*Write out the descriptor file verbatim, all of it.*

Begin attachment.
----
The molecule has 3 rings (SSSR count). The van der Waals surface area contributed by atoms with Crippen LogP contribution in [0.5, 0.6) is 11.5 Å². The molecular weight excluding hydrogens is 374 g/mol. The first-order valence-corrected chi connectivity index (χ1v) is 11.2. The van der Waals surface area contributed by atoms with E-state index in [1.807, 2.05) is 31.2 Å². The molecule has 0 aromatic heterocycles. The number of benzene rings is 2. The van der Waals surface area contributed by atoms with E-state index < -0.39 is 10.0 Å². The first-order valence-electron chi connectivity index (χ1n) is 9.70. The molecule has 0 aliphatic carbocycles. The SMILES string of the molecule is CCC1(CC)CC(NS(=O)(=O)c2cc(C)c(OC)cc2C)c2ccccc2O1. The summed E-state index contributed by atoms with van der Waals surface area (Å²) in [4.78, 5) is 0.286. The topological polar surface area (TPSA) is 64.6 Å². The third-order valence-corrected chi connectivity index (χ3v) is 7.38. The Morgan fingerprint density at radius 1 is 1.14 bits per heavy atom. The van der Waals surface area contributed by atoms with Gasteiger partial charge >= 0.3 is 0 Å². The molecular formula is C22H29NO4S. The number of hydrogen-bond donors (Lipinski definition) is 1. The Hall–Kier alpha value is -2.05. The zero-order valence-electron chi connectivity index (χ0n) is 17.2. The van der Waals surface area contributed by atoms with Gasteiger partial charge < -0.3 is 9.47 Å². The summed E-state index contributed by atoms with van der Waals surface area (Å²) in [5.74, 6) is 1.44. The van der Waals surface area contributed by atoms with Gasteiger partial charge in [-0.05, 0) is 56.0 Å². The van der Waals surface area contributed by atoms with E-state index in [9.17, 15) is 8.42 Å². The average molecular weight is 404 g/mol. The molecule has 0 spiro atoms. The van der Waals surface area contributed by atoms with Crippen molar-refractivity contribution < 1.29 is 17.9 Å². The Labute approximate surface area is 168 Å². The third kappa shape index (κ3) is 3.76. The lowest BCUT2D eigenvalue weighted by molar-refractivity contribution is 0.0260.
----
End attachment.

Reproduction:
The molecule has 3 rings (SSSR count). The van der Waals surface area contributed by atoms with Crippen LogP contribution in [0.5, 0.6) is 11.5 Å². The molecular weight excluding hydrogens is 374 g/mol. The first-order valence-corrected chi connectivity index (χ1v) is 11.2. The van der Waals surface area contributed by atoms with E-state index in [1.807, 2.05) is 31.2 Å². The molecule has 0 aromatic heterocycles. The number of benzene rings is 2. The van der Waals surface area contributed by atoms with E-state index < -0.39 is 10.0 Å². The first-order valence-electron chi connectivity index (χ1n) is 9.70. The molecule has 0 aliphatic carbocycles. The SMILES string of the molecule is CCC1(CC)CC(NS(=O)(=O)c2cc(C)c(OC)cc2C)c2ccccc2O1. The summed E-state index contributed by atoms with van der Waals surface area (Å²) in [4.78, 5) is 0.286. The topological polar surface area (TPSA) is 64.6 Å². The third-order valence-corrected chi connectivity index (χ3v) is 7.38. The Morgan fingerprint density at radius 1 is 1.14 bits per heavy atom. The van der Waals surface area contributed by atoms with Gasteiger partial charge >= 0.3 is 0 Å². The molecular formula is C22H29NO4S. The number of hydrogen-bond donors (Lipinski definition) is 1. The Hall–Kier alpha value is -2.05. The zero-order valence-electron chi connectivity index (χ0n) is 17.2. The van der Waals surface area contributed by atoms with Gasteiger partial charge < -0.3 is 9.47 Å². The summed E-state index contributed by atoms with van der Waals surface area (Å²) in [5.74, 6) is 1.44. The van der Waals surface area contributed by atoms with Gasteiger partial charge in [-0.05, 0) is 56.0 Å². The van der Waals surface area contributed by atoms with E-state index in [9.17, 15) is 8.42 Å². The average molecular weight is 404 g/mol. The molecule has 0 spiro atoms. The van der Waals surface area contributed by atoms with Crippen molar-refractivity contribution < 1.29 is 17.9 Å². The Labute approximate surface area is 168 Å². The third kappa shape index (κ3) is 3.76. The lowest BCUT2D eigenvalue weighted by molar-refractivity contribution is 0.0260.